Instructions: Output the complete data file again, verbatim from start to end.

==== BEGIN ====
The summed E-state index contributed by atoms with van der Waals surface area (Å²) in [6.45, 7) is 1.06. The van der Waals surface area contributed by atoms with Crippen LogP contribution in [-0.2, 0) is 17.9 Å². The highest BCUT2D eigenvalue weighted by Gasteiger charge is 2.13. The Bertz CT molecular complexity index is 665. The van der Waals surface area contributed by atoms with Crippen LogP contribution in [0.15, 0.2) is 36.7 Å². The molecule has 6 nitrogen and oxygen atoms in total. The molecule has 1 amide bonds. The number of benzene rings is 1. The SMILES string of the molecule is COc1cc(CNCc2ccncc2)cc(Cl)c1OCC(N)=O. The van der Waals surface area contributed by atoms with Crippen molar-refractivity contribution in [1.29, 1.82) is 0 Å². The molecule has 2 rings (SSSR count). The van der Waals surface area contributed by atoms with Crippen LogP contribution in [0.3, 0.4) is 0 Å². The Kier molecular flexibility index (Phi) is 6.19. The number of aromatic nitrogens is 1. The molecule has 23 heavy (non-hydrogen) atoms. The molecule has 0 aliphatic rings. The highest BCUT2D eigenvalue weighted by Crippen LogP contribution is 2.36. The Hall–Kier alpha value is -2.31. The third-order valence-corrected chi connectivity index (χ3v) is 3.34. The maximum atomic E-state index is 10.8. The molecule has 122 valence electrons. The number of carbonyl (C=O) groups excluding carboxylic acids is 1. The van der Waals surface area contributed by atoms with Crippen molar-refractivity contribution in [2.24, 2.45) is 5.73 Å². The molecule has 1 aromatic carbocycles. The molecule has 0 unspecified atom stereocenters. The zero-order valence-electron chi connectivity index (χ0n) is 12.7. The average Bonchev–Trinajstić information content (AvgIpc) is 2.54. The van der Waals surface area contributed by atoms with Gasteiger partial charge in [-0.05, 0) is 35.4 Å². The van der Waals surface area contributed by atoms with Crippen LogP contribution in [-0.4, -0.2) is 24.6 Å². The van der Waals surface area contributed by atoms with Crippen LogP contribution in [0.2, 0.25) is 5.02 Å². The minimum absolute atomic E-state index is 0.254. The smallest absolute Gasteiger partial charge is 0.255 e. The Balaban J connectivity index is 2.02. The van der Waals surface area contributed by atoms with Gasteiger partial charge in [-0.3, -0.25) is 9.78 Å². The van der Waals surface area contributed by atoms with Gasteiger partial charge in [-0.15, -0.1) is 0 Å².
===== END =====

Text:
The summed E-state index contributed by atoms with van der Waals surface area (Å²) in [6.45, 7) is 1.06. The van der Waals surface area contributed by atoms with Crippen LogP contribution in [-0.2, 0) is 17.9 Å². The highest BCUT2D eigenvalue weighted by Gasteiger charge is 2.13. The Bertz CT molecular complexity index is 665. The van der Waals surface area contributed by atoms with Crippen LogP contribution in [0.15, 0.2) is 36.7 Å². The molecule has 6 nitrogen and oxygen atoms in total. The molecule has 1 amide bonds. The number of benzene rings is 1. The SMILES string of the molecule is COc1cc(CNCc2ccncc2)cc(Cl)c1OCC(N)=O. The van der Waals surface area contributed by atoms with Crippen molar-refractivity contribution in [1.29, 1.82) is 0 Å². The molecule has 2 rings (SSSR count). The van der Waals surface area contributed by atoms with Crippen LogP contribution in [0.3, 0.4) is 0 Å². The Kier molecular flexibility index (Phi) is 6.19. The number of aromatic nitrogens is 1. The molecule has 23 heavy (non-hydrogen) atoms. The molecule has 0 aliphatic rings. The highest BCUT2D eigenvalue weighted by Crippen LogP contribution is 2.36. The Hall–Kier alpha value is -2.31. The third-order valence-corrected chi connectivity index (χ3v) is 3.34. The maximum atomic E-state index is 10.8. The molecule has 122 valence electrons. The number of carbonyl (C=O) groups excluding carboxylic acids is 1. The van der Waals surface area contributed by atoms with Crippen molar-refractivity contribution in [2.24, 2.45) is 5.73 Å². The molecule has 1 aromatic carbocycles. The molecule has 0 unspecified atom stereocenters. The zero-order valence-electron chi connectivity index (χ0n) is 12.7. The average Bonchev–Trinajstić information content (AvgIpc) is 2.54. The van der Waals surface area contributed by atoms with Gasteiger partial charge in [-0.05, 0) is 35.4 Å². The van der Waals surface area contributed by atoms with Crippen LogP contribution in [-0.4, -0.2) is 24.6 Å². The van der Waals surface area contributed by atoms with Crippen LogP contribution in [0.2, 0.25) is 5.02 Å². The minimum absolute atomic E-state index is 0.254. The smallest absolute Gasteiger partial charge is 0.255 e. The Balaban J connectivity index is 2.02. The van der Waals surface area contributed by atoms with Gasteiger partial charge in [-0.3, -0.25) is 9.78 Å². The van der Waals surface area contributed by atoms with Gasteiger partial charge in [-0.15, -0.1) is 0 Å².